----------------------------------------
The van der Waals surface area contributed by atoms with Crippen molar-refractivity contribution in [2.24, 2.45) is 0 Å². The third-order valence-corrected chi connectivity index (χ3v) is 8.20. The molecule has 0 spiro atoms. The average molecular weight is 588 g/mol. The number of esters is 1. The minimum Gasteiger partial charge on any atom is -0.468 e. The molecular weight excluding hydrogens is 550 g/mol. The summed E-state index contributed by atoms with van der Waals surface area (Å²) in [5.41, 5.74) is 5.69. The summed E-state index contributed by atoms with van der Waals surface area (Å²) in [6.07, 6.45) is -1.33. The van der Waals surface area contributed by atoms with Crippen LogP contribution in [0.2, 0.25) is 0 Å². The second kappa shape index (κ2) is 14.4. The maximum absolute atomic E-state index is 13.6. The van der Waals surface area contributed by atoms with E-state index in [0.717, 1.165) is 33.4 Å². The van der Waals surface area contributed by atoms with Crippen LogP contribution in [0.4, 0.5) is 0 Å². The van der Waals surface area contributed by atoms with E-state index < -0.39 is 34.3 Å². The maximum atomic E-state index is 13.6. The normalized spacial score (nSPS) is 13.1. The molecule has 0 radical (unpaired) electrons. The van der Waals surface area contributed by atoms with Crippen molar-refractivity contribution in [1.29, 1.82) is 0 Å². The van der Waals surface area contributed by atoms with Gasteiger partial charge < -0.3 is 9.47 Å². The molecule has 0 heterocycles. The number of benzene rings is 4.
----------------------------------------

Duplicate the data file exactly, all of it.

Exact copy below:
The van der Waals surface area contributed by atoms with Crippen molar-refractivity contribution in [2.24, 2.45) is 0 Å². The third-order valence-corrected chi connectivity index (χ3v) is 8.20. The molecule has 0 spiro atoms. The average molecular weight is 588 g/mol. The number of esters is 1. The minimum Gasteiger partial charge on any atom is -0.468 e. The molecular weight excluding hydrogens is 550 g/mol. The summed E-state index contributed by atoms with van der Waals surface area (Å²) in [5.41, 5.74) is 5.69. The summed E-state index contributed by atoms with van der Waals surface area (Å²) in [6.07, 6.45) is -1.33. The van der Waals surface area contributed by atoms with Crippen LogP contribution in [0.2, 0.25) is 0 Å². The second kappa shape index (κ2) is 14.4. The maximum absolute atomic E-state index is 13.6. The van der Waals surface area contributed by atoms with E-state index in [0.717, 1.165) is 33.4 Å². The van der Waals surface area contributed by atoms with Crippen LogP contribution in [0.4, 0.5) is 0 Å². The van der Waals surface area contributed by atoms with E-state index < -0.39 is 34.3 Å². The maximum atomic E-state index is 13.6. The normalized spacial score (nSPS) is 13.1. The molecule has 0 radical (unpaired) electrons. The van der Waals surface area contributed by atoms with Crippen molar-refractivity contribution in [1.29, 1.82) is 0 Å². The van der Waals surface area contributed by atoms with Gasteiger partial charge < -0.3 is 9.47 Å². The molecule has 0 heterocycles. The number of benzene rings is 4.